Michael Jackson’s mother recently admitted that her son was addicted to plastic surgery. The pop star had so many nose jobs that his mother asked his plastic surgeon to pretend he had operated the next time her son asked for another procedure.
It is one thing to change an aspect of yourself that you don’t like, but it is another to look distorted from what is normal. A patient can come every year with a procedure in mind to improve their appearance, and that is OK. But if you are still never satisfied with what you look like your results can completely change your look. When considering plastic surgery, the changes that you make to your face or body should still look natural, but give you that self-confidence boost. In short, you must know- realistically- what you are starting with, as well as what you want to look like when surgery is done.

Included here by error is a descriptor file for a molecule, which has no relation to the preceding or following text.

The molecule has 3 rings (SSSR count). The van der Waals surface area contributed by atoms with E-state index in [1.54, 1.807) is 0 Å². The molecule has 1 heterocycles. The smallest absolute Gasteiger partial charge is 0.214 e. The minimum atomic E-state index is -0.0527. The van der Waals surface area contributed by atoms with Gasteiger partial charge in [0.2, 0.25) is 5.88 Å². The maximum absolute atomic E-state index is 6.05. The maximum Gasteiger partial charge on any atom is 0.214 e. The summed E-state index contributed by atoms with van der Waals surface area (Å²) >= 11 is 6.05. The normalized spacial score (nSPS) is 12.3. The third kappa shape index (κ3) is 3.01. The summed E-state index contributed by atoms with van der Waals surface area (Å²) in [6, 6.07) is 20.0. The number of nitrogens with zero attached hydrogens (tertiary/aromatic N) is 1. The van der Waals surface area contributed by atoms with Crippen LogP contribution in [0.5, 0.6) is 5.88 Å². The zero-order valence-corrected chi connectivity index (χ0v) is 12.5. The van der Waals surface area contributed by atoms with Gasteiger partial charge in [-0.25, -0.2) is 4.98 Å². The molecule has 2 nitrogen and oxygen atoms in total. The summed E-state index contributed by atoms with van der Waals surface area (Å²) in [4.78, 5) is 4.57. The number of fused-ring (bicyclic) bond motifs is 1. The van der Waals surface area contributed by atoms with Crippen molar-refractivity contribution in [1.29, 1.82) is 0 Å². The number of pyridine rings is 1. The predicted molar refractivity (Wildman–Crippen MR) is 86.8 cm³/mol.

Choosing a procedure to fix a long-term problem that has negatively affected how you feel about yourself and interact with the world- to my mind, that’s the definition of good mental health. There’s nothing “cosmetic” about that, or vain, or neurotic. It’s practical, constructive, forward-moving, pro-active, and self-affirming.
A small percentage of people are the cosmetic surgery “junkie”, the person who is impossible-to-satisfy. The cosmetic surgery junkie is constantly going for consultations about this body-part fix or that, then undergoing the procedure, then moving on to another fix, and another, and another. In Michael Jackson’s case, he clearly was a cosmetic surgery junkie, where he was never satisfied, despite the numerous procedures he underwent, leaving him with a distorted and un-natural look.
There is no problem with a patient who, having enjoyed a great result on one part of the body, wants to enjoy that same great feeling about another. The fundamental difference between the cosmetic surgery junkie and the well-adjusted patient who undergoes several procedures, then, is that the former hovers in a state of perpetual dissatisfaction, whereas the latter is simply building one satisfaction on top of another. That’s healthy.